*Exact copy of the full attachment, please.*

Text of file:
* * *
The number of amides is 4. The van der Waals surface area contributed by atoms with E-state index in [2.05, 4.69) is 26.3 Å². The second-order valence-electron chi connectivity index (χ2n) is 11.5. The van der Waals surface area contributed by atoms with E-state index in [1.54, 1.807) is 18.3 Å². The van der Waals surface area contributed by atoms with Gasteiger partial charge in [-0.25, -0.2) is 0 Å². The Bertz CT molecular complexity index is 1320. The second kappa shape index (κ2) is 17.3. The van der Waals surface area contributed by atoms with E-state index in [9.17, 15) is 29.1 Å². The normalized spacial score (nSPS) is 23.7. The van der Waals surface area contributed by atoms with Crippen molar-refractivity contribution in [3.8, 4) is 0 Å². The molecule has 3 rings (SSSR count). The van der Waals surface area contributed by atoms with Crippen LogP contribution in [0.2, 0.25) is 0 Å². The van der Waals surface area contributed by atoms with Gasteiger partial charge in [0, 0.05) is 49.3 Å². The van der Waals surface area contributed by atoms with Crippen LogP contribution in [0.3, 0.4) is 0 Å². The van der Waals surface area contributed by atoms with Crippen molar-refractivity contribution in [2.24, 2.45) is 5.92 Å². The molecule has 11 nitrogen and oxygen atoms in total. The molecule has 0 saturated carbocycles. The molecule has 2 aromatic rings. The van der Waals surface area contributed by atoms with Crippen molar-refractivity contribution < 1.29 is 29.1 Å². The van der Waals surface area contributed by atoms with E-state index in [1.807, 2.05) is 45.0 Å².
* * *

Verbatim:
The number of amides is 4. The van der Waals surface area contributed by atoms with E-state index in [2.05, 4.69) is 26.3 Å². The second-order valence-electron chi connectivity index (χ2n) is 11.5. The van der Waals surface area contributed by atoms with E-state index in [1.54, 1.807) is 18.3 Å². The van der Waals surface area contributed by atoms with Gasteiger partial charge in [-0.25, -0.2) is 0 Å². The Bertz CT molecular complexity index is 1320. The second kappa shape index (κ2) is 17.3. The van der Waals surface area contributed by atoms with E-state index in [9.17, 15) is 29.1 Å². The normalized spacial score (nSPS) is 23.7. The van der Waals surface area contributed by atoms with Crippen molar-refractivity contribution in [3.8, 4) is 0 Å². The molecule has 3 rings (SSSR count). The van der Waals surface area contributed by atoms with Crippen LogP contribution in [0.2, 0.25) is 0 Å². The van der Waals surface area contributed by atoms with Gasteiger partial charge in [0, 0.05) is 49.3 Å². The van der Waals surface area contributed by atoms with Crippen LogP contribution in [0.3, 0.4) is 0 Å². The van der Waals surface area contributed by atoms with Crippen molar-refractivity contribution in [2.24, 2.45) is 5.92 Å². The molecule has 11 nitrogen and oxygen atoms in total. The molecule has 0 saturated carbocycles. The molecule has 2 aromatic rings. The van der Waals surface area contributed by atoms with Crippen molar-refractivity contribution < 1.29 is 29.1 Å². The van der Waals surface area contributed by atoms with E-state index in [1.807, 2.05) is 45.0 Å².